- Computational structural mechanics
- Hot structures
- Actively cooled structures
- Materials life behavior prediction
- Life Extension technologies
- Stealth structures
- Infrastructure materials
Aircraft structures are a particular example of combining design tools, fabrication techniques, and specific materials to create more highly optimized physical structures.
Structural technology has always been a key driver for aircraft advancement. The use by Chanute and the Wright Brothers of the braced box concept instead of the earlier, bird-like structural design approach was one of the factors that made manned flight possible, and the use of stressed- skin metal construction (such as the DC-3) made the commercial transport a viable economic proposition. Structural technology has a primary influence on aircraft empty weight, which directly drives purchase price and operating cost, as well as influencing range and payload.
Aircraft structures make a contribution to meeting job creation and economic growth by contributing to the success and competitiveness of the U.S. aircraft industry. They also contribute to meeting the U.S. warfighting capabilities by enhancing performance of military aircraft.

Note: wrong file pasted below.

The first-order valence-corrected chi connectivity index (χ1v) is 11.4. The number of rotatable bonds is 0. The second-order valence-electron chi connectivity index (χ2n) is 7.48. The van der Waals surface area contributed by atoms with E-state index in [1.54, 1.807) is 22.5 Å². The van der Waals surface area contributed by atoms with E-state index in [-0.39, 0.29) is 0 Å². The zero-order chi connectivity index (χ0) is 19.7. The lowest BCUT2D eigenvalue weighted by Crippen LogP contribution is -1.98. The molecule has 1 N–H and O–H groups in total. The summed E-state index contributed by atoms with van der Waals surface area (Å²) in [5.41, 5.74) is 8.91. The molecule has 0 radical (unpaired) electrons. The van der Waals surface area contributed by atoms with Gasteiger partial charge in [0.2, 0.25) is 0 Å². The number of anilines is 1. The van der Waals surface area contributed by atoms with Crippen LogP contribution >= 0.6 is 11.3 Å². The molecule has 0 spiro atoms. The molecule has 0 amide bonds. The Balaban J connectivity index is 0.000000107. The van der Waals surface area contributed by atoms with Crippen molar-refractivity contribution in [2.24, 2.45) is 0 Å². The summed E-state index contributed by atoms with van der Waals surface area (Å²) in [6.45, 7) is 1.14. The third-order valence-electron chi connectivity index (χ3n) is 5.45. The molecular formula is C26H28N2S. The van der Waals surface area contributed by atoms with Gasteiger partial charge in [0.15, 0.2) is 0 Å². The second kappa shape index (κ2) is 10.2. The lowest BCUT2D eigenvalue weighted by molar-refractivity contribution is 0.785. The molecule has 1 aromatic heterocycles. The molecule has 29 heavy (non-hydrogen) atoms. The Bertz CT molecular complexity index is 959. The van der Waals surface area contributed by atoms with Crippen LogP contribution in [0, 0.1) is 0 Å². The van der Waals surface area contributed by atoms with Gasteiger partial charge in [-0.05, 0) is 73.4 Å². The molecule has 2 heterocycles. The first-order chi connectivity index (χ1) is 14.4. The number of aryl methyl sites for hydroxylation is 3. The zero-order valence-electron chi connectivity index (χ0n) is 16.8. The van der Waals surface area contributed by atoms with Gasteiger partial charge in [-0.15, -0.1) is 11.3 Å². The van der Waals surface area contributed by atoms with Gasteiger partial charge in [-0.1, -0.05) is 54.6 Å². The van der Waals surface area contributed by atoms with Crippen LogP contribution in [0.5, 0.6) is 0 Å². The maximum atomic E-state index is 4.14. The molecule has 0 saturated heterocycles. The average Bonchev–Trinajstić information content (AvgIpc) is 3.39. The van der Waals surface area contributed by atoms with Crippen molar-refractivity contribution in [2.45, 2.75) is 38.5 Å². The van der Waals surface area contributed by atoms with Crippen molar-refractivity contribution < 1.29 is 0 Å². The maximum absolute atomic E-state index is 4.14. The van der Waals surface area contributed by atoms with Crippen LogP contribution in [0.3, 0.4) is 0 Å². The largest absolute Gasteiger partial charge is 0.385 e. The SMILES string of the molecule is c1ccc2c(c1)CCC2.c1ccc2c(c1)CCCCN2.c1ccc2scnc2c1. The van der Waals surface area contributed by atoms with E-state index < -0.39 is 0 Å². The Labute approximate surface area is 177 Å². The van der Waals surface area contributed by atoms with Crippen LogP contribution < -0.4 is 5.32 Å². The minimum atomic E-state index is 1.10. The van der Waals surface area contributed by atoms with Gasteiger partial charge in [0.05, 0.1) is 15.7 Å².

Aircraft structures are essential to competitiveness in the aerospace industry, with impact on both commercial and military segments. The fibers of polymer matrix composites can be aligned, forming a material with anisotropic properties. If carefully designed for an application, such materials allow a lighter, smaller structure to replace larger, usually metal ones. So far, the application of such structures has been limited to those demanding the highest performance. These have usually been in the aerospace industry, frequently in military systems.
Japan lags Europe and the United States in computational structural mechanics for aircraft applications, and has relied heavily on Western-developed computational mechanical analysis tools to support most of its advanced aircraft structures programs. The European aircraft production industry is slightly behind the innovative developments now entering applied engineering in the most advanced U.S. fighter and commercial aircraft acquisition programs.